Notes Towards Day 24 (Tues, Dec. 4) : The Lives of Animals

Anne Dalke's picture




Red Peter


weather prediction: 59 degrees,  7 mph wind,  10% chance of precipitation, mostly cloudy
Maddie is situating us on "Carpenter Beach"
everyone has had a turn @ this...what shall we do about the remaining 3 days?
are folks happy to gather back in the classroom for the remaining 3 classes? do you want to go somewhere new? return to another site?

I. coursekeeping
* any comments/reports on the "environmental art action" held on campus last Friday?

* any more questions about final requirements/obligations/portfolio/"teach-in"? (reminder that all of you haven't posted about your class selection sit--that's still due...)

* Carmen Papalia's blind field shuttle will be held here tomorrow, Wed, 1-2:30; also @ HC @ 4:15 (sign up on-line)

* By 5 p.m. tomorrow, each of you should post on Serendip your reflections on the recent discussions we've had/readings we've done (I expect that the discussion we're about to have on The Lives of Animals will produce some commentary...). You can do this as "stand-alone" or in response to others, but each of you should post--this will be the last of these on-line comments you're required to do. (Some of you should do it tonight, to kick off the conversation....)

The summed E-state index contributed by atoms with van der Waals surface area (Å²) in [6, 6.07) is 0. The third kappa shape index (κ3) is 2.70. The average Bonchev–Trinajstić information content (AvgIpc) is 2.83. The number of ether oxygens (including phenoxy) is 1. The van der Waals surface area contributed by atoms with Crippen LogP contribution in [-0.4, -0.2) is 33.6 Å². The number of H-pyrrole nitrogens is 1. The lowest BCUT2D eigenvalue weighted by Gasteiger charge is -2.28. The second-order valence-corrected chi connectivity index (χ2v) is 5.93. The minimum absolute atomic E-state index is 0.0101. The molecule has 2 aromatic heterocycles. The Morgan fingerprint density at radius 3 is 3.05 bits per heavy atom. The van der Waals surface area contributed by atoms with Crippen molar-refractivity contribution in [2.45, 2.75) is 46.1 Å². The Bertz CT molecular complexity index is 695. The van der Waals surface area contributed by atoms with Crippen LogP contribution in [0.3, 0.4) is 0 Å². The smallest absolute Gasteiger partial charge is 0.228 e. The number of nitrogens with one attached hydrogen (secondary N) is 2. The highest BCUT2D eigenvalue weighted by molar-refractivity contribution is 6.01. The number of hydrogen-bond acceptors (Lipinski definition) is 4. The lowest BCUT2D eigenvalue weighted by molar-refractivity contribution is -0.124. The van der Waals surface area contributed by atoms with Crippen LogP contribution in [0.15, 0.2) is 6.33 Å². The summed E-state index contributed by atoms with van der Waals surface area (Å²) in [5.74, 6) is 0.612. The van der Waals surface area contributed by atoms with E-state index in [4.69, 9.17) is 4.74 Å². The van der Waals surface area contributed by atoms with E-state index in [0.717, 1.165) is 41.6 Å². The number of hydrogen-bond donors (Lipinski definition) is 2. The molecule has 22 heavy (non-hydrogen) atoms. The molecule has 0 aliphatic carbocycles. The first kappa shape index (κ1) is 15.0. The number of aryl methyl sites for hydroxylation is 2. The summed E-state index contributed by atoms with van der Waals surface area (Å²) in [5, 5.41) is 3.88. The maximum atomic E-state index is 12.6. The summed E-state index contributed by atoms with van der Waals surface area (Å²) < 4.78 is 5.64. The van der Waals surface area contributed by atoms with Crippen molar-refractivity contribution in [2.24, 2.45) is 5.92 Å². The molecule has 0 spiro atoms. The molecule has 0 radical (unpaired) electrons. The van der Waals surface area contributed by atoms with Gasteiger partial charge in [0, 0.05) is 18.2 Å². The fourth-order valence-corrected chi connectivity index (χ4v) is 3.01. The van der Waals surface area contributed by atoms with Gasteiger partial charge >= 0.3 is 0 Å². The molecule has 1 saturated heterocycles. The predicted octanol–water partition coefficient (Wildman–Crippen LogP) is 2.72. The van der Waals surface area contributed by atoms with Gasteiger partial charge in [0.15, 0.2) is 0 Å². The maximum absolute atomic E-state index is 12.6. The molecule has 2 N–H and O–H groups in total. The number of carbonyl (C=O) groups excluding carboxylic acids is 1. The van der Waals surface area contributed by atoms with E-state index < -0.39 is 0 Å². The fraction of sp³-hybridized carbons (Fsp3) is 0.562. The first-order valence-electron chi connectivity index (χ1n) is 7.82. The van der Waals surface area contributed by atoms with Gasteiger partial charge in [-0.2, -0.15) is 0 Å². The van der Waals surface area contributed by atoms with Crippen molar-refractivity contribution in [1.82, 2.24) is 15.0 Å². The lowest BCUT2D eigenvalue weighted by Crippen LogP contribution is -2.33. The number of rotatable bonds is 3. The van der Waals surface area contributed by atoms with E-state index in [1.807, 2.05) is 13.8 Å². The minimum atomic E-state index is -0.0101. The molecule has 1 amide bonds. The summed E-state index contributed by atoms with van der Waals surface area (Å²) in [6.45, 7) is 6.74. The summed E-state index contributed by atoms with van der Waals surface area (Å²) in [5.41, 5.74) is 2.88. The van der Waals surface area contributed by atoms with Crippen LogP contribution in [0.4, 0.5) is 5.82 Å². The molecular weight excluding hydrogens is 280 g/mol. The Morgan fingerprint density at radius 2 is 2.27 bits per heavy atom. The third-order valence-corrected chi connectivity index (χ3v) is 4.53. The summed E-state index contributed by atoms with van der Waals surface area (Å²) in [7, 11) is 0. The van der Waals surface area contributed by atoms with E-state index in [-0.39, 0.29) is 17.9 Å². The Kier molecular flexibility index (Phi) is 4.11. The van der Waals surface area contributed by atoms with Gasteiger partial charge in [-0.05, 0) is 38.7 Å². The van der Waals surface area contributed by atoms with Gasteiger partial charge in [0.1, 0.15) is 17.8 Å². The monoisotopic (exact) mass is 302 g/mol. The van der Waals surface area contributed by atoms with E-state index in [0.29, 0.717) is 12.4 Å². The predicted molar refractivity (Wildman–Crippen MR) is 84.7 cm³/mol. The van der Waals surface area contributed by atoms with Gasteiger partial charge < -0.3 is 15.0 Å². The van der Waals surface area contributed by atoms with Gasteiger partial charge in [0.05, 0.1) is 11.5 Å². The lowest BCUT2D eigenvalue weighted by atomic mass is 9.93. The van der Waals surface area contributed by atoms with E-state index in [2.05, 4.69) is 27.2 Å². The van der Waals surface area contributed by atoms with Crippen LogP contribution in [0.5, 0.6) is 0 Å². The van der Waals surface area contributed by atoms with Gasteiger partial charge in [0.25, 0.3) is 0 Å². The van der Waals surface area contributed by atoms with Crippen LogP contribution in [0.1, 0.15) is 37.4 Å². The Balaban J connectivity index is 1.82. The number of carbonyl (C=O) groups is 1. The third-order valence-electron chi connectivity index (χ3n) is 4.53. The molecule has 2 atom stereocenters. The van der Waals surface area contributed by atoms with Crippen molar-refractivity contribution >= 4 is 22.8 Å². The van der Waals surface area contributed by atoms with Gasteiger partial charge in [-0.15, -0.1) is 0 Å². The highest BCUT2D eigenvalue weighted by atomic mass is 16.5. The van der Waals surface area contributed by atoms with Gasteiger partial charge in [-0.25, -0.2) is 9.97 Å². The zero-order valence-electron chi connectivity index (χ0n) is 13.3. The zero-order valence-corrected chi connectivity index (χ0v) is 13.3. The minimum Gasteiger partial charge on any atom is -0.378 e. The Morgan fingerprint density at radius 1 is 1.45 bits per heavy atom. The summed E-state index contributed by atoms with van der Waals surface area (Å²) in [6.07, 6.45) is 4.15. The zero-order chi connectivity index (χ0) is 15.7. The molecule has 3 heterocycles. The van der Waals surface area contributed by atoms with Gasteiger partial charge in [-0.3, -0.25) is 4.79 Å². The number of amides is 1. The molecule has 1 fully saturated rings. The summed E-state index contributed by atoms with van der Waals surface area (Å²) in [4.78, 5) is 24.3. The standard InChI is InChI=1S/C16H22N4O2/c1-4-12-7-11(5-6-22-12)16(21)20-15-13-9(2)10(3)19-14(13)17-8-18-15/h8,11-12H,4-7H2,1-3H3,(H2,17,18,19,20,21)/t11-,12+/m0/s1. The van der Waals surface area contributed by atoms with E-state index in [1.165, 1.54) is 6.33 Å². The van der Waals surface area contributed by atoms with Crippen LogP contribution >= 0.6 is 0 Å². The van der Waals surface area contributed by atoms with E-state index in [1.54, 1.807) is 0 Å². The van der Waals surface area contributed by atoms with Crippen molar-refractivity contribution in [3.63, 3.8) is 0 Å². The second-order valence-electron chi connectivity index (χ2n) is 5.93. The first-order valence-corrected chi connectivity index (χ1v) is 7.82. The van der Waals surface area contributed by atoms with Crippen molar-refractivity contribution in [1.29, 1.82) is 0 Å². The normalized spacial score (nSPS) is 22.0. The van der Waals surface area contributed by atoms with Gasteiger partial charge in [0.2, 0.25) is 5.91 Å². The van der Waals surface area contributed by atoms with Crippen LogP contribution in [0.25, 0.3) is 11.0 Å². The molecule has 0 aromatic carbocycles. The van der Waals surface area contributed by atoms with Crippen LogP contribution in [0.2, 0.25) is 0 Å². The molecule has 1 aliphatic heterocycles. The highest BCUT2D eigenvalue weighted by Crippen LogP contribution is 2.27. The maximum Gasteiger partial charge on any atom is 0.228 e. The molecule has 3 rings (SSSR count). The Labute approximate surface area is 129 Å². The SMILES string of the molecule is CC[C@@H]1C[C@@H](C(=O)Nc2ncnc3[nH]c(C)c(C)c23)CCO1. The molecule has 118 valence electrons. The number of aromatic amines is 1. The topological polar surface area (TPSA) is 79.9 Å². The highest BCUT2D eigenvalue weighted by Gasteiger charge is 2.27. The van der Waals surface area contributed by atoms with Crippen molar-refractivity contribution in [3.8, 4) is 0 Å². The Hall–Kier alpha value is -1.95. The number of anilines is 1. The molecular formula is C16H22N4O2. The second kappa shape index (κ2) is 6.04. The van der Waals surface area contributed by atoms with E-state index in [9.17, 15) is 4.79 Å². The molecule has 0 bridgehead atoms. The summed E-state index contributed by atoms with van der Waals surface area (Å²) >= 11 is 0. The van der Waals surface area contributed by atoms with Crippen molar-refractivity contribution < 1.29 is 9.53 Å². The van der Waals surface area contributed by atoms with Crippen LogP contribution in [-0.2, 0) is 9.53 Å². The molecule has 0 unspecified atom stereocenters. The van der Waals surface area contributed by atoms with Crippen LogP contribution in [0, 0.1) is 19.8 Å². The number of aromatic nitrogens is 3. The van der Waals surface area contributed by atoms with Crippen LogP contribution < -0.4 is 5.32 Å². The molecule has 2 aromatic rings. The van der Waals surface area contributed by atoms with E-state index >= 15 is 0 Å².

* come on Thursday ready to tell me what groups you've chosen for the teach-in,
(so I can tell you how much time each of you will have to perform....)

* On Thursday, we will continue discussing Coetzee's book,
by focusing on the four "Reflections" which follow the stories.

* On Friday, your revised final paper should go up on Serendip
(if I'm not meeting w/ you this week,I'll send you my suggestions tonight)

* On Sunday, your final 'site sit' is due....

lots of "finality" here!

II. pair up w/ your writing partner, to help her figure out
1) what her main point is (this is still an academic paper
--your cumulative one!--w/ an argument,
not a personal story of "what I learned....")
2) who her audience is--who needs to hear this?
3) how she can best engage them

III. last Thursday,
we didn't finish talking about Ecology without Nature--
(which I learned from your papers that some of you really DID NOT LIKE!)
when we ran out of time, we were still wrestling w/ Morton's argument
that our idealistic "ideas of nature" are actually holding
us back from meaningful engagements w/ nature,

that our "aesthetic" of nature writing--
"localist poetics and retroactive fantasies of place"--
has become an "anesthetic" that is preventing us from
registering "the feeling of being surrounded by...an otherness,
something that is not the self,"

that the "nature" of thinking is "dissolving whatever has taken form."
Morton compared his work to "queer theory," and to "deconstruction"--
queering, deconstructing, unsettling what it is we think we know
about "nature," "ecology," and "the environment."

What sense can we make of this? How might it be useful to us?
(Try to "believe" it for a few moments...?)

IV. Today we turn to a very different text, genre-wise:
not prophetic--telling us what we need to do--but
refracted: a fictional account of a prophet that
explores the complexities of taking a stand.